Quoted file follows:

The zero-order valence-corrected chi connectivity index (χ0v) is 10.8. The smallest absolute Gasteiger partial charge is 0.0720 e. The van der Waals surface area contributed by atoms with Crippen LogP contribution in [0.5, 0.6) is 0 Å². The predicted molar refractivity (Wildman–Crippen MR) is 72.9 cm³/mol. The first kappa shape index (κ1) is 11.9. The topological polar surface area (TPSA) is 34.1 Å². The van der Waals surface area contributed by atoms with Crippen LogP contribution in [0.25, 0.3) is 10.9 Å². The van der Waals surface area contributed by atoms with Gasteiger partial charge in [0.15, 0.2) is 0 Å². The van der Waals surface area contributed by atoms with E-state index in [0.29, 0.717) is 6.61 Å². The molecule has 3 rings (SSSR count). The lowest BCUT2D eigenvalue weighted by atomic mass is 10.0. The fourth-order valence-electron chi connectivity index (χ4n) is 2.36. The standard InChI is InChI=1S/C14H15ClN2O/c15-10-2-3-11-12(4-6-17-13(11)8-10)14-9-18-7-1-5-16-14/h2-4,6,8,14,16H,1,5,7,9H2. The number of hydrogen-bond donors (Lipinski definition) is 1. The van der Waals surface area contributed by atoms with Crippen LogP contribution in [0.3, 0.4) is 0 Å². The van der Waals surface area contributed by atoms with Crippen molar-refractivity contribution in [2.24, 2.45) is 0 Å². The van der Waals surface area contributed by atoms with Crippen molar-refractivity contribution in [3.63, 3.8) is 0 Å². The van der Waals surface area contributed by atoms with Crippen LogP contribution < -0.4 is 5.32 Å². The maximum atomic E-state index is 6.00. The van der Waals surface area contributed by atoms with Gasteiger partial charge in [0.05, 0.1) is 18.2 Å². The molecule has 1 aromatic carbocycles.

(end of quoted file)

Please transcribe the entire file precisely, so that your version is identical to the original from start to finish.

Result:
The zero-order valence-corrected chi connectivity index (χ0v) is 10.8. The smallest absolute Gasteiger partial charge is 0.0720 e. The van der Waals surface area contributed by atoms with Crippen LogP contribution in [0.5, 0.6) is 0 Å². The predicted molar refractivity (Wildman–Crippen MR) is 72.9 cm³/mol. The first kappa shape index (κ1) is 11.9. The topological polar surface area (TPSA) is 34.1 Å². The van der Waals surface area contributed by atoms with Crippen LogP contribution in [0.25, 0.3) is 10.9 Å². The van der Waals surface area contributed by atoms with Gasteiger partial charge in [0.15, 0.2) is 0 Å². The van der Waals surface area contributed by atoms with E-state index in [0.29, 0.717) is 6.61 Å². The molecule has 3 rings (SSSR count). The lowest BCUT2D eigenvalue weighted by atomic mass is 10.0. The fourth-order valence-electron chi connectivity index (χ4n) is 2.36. The standard InChI is InChI=1S/C14H15ClN2O/c15-10-2-3-11-12(4-6-17-13(11)8-10)14-9-18-7-1-5-16-14/h2-4,6,8,14,16H,1,5,7,9H2. The number of hydrogen-bond donors (Lipinski definition) is 1. The van der Waals surface area contributed by atoms with Crippen LogP contribution in [0.3, 0.4) is 0 Å². The van der Waals surface area contributed by atoms with Crippen molar-refractivity contribution in [2.24, 2.45) is 0 Å². The van der Waals surface area contributed by atoms with Crippen molar-refractivity contribution in [3.63, 3.8) is 0 Å². The van der Waals surface area contributed by atoms with Crippen LogP contribution < -0.4 is 5.32 Å². The maximum atomic E-state index is 6.00. The van der Waals surface area contributed by atoms with Gasteiger partial charge in [0.05, 0.1) is 18.2 Å². The molecule has 1 aromatic carbocycles.